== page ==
STRESAM ® [Etifoxine]

Side Effects

Rare allergic reactions and sleepness.


Overdose effects have not been observed, even when increasing the active doses over 100-fold.


When not treated, emotional stress tends to have physical manifestations.

Country of Manufacture: France

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Developed in the 1960s, Etofoxine was one of several anxiolytics with enough potential to replace benzodiazepine drugs. It has anxiolytic properties and can relieve various psychosomatic disorders, while not having negative effects on psychomotor and cognitive domains. From 1995 untill 2007, Etofoxine was used to treat more than 11.3 mln patients. It is approved in more than 40 countries. It also does not cause addiction, tolerance or withdrawal syndroms.

One interesting property of Etofoxine that was discovered only recently is its possible use as a neuroprotector. Etofoxine was shown to promote neuron growth; in particular, Etofoxine accelerates axonal regeneration and might be a treatment for polyneuropathy. Furthermore, Etofoxine was also proven to have the ability to alleviate mild depressions.

Overall, etofoxine is a safe drug with few side effects that has the potential to alleviate a wide range of symptoms:

  • Anxiety-asthenic disorders
  • Various psychosomatic disorders
  • Mild depressions
  • Chronic pain syndrome
  • Alcohol withdrawal syndrome
  • Country of Manufacture: France

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    This product has not been approved by the US FDA. All statements on this page are for informational purposes only and have not been evaluated by the US FDA.

    This product is not intended to diagnose, treat, cure, or prevent any disease.

    1. Micallef et al (2001) A double blind parallel group placebo controlled comparison of sedative and mnesic effects of etifoxine and lorazepam in healthy subjects [corrected]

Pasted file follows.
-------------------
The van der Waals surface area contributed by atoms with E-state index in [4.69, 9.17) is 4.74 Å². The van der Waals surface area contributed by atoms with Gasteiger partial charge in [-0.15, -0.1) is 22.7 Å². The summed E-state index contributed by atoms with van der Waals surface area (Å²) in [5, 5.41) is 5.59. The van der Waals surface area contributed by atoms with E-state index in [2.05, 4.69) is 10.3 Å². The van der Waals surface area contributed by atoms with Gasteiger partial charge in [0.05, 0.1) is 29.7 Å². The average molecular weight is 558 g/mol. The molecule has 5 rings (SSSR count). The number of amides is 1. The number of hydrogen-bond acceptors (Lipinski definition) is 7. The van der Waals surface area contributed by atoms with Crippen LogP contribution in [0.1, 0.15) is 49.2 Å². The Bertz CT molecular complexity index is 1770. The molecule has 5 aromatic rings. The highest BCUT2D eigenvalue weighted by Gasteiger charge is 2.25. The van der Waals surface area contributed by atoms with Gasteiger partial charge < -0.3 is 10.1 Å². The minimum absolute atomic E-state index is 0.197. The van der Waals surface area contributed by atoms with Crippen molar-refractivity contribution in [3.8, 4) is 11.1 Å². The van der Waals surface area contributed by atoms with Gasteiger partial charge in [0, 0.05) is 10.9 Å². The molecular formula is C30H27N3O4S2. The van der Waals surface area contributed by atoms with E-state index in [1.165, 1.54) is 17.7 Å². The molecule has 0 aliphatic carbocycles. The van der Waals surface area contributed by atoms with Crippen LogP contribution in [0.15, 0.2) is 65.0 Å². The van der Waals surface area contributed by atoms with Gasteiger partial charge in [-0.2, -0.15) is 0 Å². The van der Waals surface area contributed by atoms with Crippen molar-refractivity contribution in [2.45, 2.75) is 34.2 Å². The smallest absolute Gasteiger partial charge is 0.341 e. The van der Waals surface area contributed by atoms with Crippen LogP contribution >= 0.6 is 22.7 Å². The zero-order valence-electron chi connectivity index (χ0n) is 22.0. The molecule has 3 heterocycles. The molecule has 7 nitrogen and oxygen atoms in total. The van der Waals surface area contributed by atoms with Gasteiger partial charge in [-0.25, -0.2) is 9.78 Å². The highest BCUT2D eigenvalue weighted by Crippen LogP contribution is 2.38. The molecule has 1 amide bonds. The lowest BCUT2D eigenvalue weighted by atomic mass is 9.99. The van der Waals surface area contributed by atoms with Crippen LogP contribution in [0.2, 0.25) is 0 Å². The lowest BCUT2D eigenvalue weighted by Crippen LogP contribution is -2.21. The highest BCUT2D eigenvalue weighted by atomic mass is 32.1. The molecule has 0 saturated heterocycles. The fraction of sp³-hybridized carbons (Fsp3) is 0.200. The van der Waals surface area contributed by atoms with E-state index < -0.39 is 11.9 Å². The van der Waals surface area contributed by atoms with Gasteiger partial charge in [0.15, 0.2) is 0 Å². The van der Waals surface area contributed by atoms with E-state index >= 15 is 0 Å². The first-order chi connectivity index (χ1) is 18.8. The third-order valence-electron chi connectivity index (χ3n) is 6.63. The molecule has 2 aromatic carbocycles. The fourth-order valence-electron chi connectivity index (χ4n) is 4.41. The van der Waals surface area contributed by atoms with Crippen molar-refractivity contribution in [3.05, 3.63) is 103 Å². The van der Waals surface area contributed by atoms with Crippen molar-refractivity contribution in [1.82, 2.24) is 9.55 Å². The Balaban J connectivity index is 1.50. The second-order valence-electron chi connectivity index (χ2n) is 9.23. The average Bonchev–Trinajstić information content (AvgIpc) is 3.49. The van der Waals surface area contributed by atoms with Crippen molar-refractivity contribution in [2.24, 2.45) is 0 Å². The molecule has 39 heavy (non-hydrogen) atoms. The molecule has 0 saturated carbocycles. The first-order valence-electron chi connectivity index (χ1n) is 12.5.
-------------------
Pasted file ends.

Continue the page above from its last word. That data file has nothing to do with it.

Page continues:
2. Hamon et al (2003) The modulatory effects of the anxiolytic etifoxine on GABA(A) receptors are mediated by the beta subunit
    3. Nhuyen et al (2006) Efficacy of etifoxine compared to lorazepam monotherapy in the treatment of patients with adjustment disorders with anxiety: a double-blind controlled study in general practice
    4. Ugale et al (2007) Neurosteroid allopregnanolone mediates anxiolytic effect of etifoxine in rats
    5. Girard et al (2008) Etifoxine improves peripheral nerve regeneration and functional recovery
    6. Verleye et al (2011) Differential effects of etifoxine on anxiety-like behaviour and convulsions in BALB/cByJ and C57BL/6J mice: any relation to overexpression of central GABAA receptor beta2 subunits?
    7. Zhou et al (2013) Etifoxine promotes glial derived neurotrophic factor induced neurite outgrowth in PC12 cells
    8. Aouad et al (2014) Etifoxine stimulates allopregnanolone synthesis in the spinal cord to produce analgesia in experimental mononeuropathy
    9. Choi et al (2015) Etifoxine for pain patients with anxiety
    10. Y Choi, K Kim (2015) Etifoxine for Pain Patients with Anxiety
    11. Rego et al (2015) The Non-Benzodiazepine Anxiolytic Drug Etifoxine Causes a Rapid, Receptor-Independent Stimulation of Neurosteroid Biosynthesis
    12. D Stein (2015) Etifoxine Versus Alprazolam for the Treatment of Adjustment Disorder with Anxiety: a Randomized Controlled Trial
    13. Simon-O’Brien et al (2016) Etifoxine improves sensorimotor deficits and reduces glial activation, neuronal degeneration, and neuroinflammation in a rat model of traumatic brain injury
    14. Ravikumar et al (2016) Differential efficacy of the TSPO ligands etifoxine and XBD-173 in two rodent models of Multiple Sclerosis
    15. Bouillot et al (2016) A microPET comparison of the effects of etifoxine and diazepam on [(11)C]flumazenil uptake in rat brains
    16. Costa et al (2017) The Anxiolytic Etifoxine Binds to TSPO Ro5-4864 Binding Site with Long Residence Time Showing a High Neurosteroidogenic Activity
    17. Poisbeau et al (2018) Anxiolytics targeting GABAA receptors: Insights on etifoxine
    18. Deplanque et al (2018) Etifoxine impairs neither alertness nor cognitive functions of the elderly: A randomized, double-blind, placebo-controlled crossover study

    Type: Nootropics